Please scroll below to view the Gowanus Remediation Team’s environmental monitoring updates.
Public and worker safety during construction is the number one priority. The Remediation Team has established a rigorous environmental monitoring program to ensure the safety of the site workers and the surrounding Gowanus community during remedial construction activities. During construction, it is normal to expect increased levels of dust, temporary suspension of sediment in the waterway, noise and vibrations. Recorded air quality and noise data is published and available by clicking the links below.
To protect public and community health and the safety of workers on site the Remediation Team, under the supervision and at the direction of the EPA, conducts an extensive air monitoring program designed and implemented by a third party, independent of the construction contractor. Fourteen (14) automated air monitoring stations have been placed along the canal to detect the presence of volatile compounds and particulate matter (dust). Urban settings like the areas surrounding the Gowanus Canal contain background levels of volatile compounds and particulate matter in the air regardless of the occurrence of remedial construction activities, and the monitoring takes into account these background levels. Volatile compounds and particulate matter include both man-made and natural occurring sources such as smog, paint, asphalt paving, vehicular emissions (diesel exhaust), and even vegetation (plants). The air monitoring stations measure concentrations of volatile organic compounds and particulate matter. In the event that remedial activities result in levels of volatile compounds and particulate matter above pre-set levels, the construction team is alerted immediately so that we can investigate and address the elevated concentrations through a variety of established protocols. This process of investigating and addressing these issues serves to protect workers and surrounding communities. The air monitoring program is described in more detail in the plan.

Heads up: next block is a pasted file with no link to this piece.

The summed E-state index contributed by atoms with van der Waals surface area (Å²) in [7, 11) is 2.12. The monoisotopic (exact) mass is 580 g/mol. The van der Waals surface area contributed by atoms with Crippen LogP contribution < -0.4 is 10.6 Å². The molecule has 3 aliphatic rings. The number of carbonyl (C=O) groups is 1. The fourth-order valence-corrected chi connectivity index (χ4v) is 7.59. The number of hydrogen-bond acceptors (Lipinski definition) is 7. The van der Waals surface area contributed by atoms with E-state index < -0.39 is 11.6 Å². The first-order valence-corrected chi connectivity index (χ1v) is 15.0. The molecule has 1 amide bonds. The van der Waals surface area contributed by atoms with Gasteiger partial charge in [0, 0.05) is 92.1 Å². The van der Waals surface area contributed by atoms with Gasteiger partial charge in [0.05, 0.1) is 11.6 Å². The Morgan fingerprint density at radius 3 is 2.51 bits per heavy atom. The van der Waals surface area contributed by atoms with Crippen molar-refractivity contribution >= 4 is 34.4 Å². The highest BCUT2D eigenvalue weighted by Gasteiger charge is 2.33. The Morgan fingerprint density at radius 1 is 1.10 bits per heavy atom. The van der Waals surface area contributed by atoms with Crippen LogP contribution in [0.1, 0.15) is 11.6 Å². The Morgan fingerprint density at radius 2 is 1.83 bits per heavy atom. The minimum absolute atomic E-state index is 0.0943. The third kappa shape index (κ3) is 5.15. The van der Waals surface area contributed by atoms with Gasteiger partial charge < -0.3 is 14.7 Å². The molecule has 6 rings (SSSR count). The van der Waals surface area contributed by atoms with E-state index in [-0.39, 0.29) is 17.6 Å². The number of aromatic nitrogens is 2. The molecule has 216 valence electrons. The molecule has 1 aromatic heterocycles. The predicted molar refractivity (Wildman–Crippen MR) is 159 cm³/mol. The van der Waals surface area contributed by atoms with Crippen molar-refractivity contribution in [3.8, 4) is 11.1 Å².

Significant noise during dredging activities is not anticipated. During bridge and bulkhead support work, noise monitors will be stationed along the canal to ensure that noise levels during construction comply with local noise ordinances. Noise is measured using the decibel scale. For example, normal conversation is typically around 60 decibels, and electric saw is around 100 decibels, and amplified rock music is around 120 decibels.